Posted: Thursday, August 2, 2018. 4:25 pm CST.
By BBN Staff: Today, the Toledo Alcaldes Association (TAA) along with the Toledo District Association of Village Councils (DAVCO) and Maya Leaders Alliance (MLA) issued a joint statement to record their heightened concern on the manner in which the orders and guidance of the highest court of Belize are being “strong-armed.”
The TAA and MLA work directly with the Alcaldes of the 39 Maya villages.
DAVCO represents 48 Village Councils of people of diverse cultures, customary practices and way of life which includes the 39 Maya villages.
The leadership of the TAA, DAVCO and MLA have been meeting to assess where the implementation of the CCJ Maya Land Rights Orders stand.
The groups say that they are committed to a process that promotes dialogue and good faith negotiation over the course of the planning, implementation and follow up stages.
“Free, Prior and Informed Consent requires this level of engaged exchange throughout the course of carrying out the Orders, as implementation of the Maya Land Rights decisions will have lasting implications on the lives of the Maya people,” the statement says.
Furthermore, the groups’ joint position is that the implementation of the CCJ Orders can only be achieved through a process that is self-directed by the community from whom dialogue is being sought, unencumbered by coercion, intimidation and expectations or timelines that are externally imposed.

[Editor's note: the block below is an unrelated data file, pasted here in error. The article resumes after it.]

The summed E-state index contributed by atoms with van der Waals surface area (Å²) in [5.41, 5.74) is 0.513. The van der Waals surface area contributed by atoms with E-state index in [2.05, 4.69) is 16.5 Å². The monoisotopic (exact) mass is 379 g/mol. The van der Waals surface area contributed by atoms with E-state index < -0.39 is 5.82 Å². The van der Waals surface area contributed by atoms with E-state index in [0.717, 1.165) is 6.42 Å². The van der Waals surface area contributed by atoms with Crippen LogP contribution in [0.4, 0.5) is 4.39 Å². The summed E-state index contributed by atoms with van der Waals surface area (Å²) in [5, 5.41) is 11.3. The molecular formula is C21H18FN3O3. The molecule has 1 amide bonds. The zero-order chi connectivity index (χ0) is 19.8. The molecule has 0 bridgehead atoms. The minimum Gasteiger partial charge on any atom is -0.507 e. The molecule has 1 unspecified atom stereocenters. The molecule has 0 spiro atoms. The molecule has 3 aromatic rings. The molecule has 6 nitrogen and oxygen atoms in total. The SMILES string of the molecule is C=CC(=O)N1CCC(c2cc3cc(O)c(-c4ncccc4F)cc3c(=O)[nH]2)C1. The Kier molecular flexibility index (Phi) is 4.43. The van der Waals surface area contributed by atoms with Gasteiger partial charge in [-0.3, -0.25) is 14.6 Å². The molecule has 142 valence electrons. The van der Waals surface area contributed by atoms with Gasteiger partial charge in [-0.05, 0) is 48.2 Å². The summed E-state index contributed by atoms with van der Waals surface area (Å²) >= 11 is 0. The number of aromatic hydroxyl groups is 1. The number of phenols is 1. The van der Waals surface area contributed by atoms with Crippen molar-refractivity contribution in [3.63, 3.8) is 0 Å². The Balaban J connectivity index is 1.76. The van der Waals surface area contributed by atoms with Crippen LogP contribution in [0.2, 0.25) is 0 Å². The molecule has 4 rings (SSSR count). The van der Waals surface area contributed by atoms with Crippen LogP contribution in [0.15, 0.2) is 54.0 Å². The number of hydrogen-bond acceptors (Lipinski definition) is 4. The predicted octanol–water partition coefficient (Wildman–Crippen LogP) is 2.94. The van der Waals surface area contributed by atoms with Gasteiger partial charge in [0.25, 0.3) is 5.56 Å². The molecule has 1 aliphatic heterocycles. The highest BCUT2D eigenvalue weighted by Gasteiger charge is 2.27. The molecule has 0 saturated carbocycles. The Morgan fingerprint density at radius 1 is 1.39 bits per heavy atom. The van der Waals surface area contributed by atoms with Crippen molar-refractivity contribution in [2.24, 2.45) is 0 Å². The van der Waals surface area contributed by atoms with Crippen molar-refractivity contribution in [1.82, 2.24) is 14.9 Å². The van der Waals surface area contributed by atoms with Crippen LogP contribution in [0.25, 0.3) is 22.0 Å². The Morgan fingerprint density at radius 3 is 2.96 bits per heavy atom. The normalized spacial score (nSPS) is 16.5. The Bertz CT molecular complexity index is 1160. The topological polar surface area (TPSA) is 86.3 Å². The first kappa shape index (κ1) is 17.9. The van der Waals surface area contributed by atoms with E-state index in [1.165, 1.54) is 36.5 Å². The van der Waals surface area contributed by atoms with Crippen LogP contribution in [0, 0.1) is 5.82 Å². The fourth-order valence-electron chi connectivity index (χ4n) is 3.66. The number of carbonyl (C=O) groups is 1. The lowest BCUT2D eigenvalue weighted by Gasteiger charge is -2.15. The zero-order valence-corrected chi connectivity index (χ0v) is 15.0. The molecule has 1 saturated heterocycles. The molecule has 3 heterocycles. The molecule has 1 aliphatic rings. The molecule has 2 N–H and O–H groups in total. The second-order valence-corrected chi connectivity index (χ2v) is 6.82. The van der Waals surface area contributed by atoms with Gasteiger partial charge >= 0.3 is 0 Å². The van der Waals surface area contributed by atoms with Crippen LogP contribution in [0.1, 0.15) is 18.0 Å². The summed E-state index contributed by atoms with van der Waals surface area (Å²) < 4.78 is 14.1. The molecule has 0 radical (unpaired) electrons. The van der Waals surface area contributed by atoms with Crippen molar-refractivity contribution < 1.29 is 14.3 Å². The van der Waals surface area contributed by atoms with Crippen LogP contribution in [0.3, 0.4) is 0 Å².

According to the groups, since the 2015 judgement, the Commission’s steps to implement the Consent Order have fallen short of a process of dialogue and negotiation.
“While the representatives of the Maya people have invested in finding their own capacity and resources to effectively represent the interest of the Maya people their input often are not meaningfully considered,” it further explains.
Therefore, the groups believe that given the circumstances, it is “difficult for the Maya people to accept the Commission’s work plan.”
The groups say that they are encouraged by the guidance of the CCJ where on July 30 , it ordered the Government of Belize to explain how it incorporated the input of the Maya people into the work plan.
The alliances remain hopeful that the government will engage in further dialogue and negotiation to achieve a joint work plan. Similarly, while they continue to participate in the Bi-lateral Technical Committee and the consultancy to develop a Maya customary land tenure policy the groups have registered concerns over the manner these activities are being approached by the government.
“Implementing the Maya Land Right Orders is the life line, the future of an entire people, the 39 villages we represent,” the alliance explains.
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